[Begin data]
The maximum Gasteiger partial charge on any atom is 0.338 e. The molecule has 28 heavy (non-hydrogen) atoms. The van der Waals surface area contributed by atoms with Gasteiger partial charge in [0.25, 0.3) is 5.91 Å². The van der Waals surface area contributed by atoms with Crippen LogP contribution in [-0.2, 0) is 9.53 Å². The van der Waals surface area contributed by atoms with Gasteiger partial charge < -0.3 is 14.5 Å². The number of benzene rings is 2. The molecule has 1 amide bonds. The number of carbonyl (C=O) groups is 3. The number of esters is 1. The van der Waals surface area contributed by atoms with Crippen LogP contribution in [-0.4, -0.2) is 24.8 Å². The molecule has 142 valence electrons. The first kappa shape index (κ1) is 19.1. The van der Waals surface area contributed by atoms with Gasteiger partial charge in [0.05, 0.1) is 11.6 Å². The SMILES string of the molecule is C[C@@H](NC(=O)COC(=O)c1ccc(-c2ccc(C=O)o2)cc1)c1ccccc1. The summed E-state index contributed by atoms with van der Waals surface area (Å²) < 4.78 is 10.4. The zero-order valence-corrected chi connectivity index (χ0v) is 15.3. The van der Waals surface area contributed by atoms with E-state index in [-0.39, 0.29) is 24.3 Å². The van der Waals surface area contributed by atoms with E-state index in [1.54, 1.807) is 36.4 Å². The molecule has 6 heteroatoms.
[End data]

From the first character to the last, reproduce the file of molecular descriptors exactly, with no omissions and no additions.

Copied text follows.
The maximum Gasteiger partial charge on any atom is 0.338 e. The molecule has 28 heavy (non-hydrogen) atoms. The van der Waals surface area contributed by atoms with Gasteiger partial charge in [0.25, 0.3) is 5.91 Å². The van der Waals surface area contributed by atoms with Crippen LogP contribution in [-0.2, 0) is 9.53 Å². The van der Waals surface area contributed by atoms with Gasteiger partial charge < -0.3 is 14.5 Å². The number of benzene rings is 2. The molecule has 1 amide bonds. The number of carbonyl (C=O) groups is 3. The number of esters is 1. The van der Waals surface area contributed by atoms with Crippen LogP contribution in [-0.4, -0.2) is 24.8 Å². The molecule has 142 valence electrons. The first kappa shape index (κ1) is 19.1. The van der Waals surface area contributed by atoms with Gasteiger partial charge in [0.05, 0.1) is 11.6 Å². The SMILES string of the molecule is C[C@@H](NC(=O)COC(=O)c1ccc(-c2ccc(C=O)o2)cc1)c1ccccc1. The summed E-state index contributed by atoms with van der Waals surface area (Å²) < 4.78 is 10.4. The zero-order valence-corrected chi connectivity index (χ0v) is 15.3. The van der Waals surface area contributed by atoms with E-state index in [-0.39, 0.29) is 24.3 Å². The van der Waals surface area contributed by atoms with E-state index in [1.54, 1.807) is 36.4 Å². The molecule has 6 heteroatoms.